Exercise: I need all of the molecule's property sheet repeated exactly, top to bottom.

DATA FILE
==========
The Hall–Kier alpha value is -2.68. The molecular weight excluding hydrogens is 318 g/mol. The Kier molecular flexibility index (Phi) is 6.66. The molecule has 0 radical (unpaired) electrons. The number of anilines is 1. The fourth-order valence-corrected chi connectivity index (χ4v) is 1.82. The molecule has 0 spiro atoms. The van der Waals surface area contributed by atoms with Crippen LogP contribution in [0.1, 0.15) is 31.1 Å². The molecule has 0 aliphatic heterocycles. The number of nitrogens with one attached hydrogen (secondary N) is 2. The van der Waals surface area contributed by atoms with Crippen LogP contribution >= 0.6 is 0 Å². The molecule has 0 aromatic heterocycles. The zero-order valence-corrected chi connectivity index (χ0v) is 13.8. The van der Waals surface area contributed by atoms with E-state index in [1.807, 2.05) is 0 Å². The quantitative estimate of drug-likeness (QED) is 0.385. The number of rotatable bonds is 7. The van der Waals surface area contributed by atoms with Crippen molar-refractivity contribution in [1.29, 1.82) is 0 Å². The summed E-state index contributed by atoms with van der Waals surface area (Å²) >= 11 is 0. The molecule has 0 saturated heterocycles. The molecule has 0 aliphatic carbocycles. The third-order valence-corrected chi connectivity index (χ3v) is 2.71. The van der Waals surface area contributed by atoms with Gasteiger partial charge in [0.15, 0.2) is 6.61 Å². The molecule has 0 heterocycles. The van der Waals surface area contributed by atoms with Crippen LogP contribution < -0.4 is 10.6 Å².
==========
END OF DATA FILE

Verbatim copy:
The Hall–Kier alpha value is -2.68. The molecular weight excluding hydrogens is 318 g/mol. The Kier molecular flexibility index (Phi) is 6.66. The molecule has 0 radical (unpaired) electrons. The number of anilines is 1. The fourth-order valence-corrected chi connectivity index (χ4v) is 1.82. The molecule has 0 spiro atoms. The van der Waals surface area contributed by atoms with Crippen LogP contribution in [0.1, 0.15) is 31.1 Å². The molecule has 0 aliphatic heterocycles. The number of nitrogens with one attached hydrogen (secondary N) is 2. The van der Waals surface area contributed by atoms with Crippen LogP contribution >= 0.6 is 0 Å². The molecule has 0 aromatic heterocycles. The zero-order valence-corrected chi connectivity index (χ0v) is 13.8. The van der Waals surface area contributed by atoms with E-state index in [1.807, 2.05) is 0 Å². The quantitative estimate of drug-likeness (QED) is 0.385. The number of rotatable bonds is 7. The van der Waals surface area contributed by atoms with Crippen molar-refractivity contribution in [1.29, 1.82) is 0 Å². The summed E-state index contributed by atoms with van der Waals surface area (Å²) >= 11 is 0. The molecule has 0 saturated heterocycles. The molecule has 0 aliphatic carbocycles. The third-order valence-corrected chi connectivity index (χ3v) is 2.71. The van der Waals surface area contributed by atoms with Gasteiger partial charge in [0.15, 0.2) is 6.61 Å². The molecule has 0 heterocycles. The van der Waals surface area contributed by atoms with Crippen LogP contribution < -0.4 is 10.6 Å².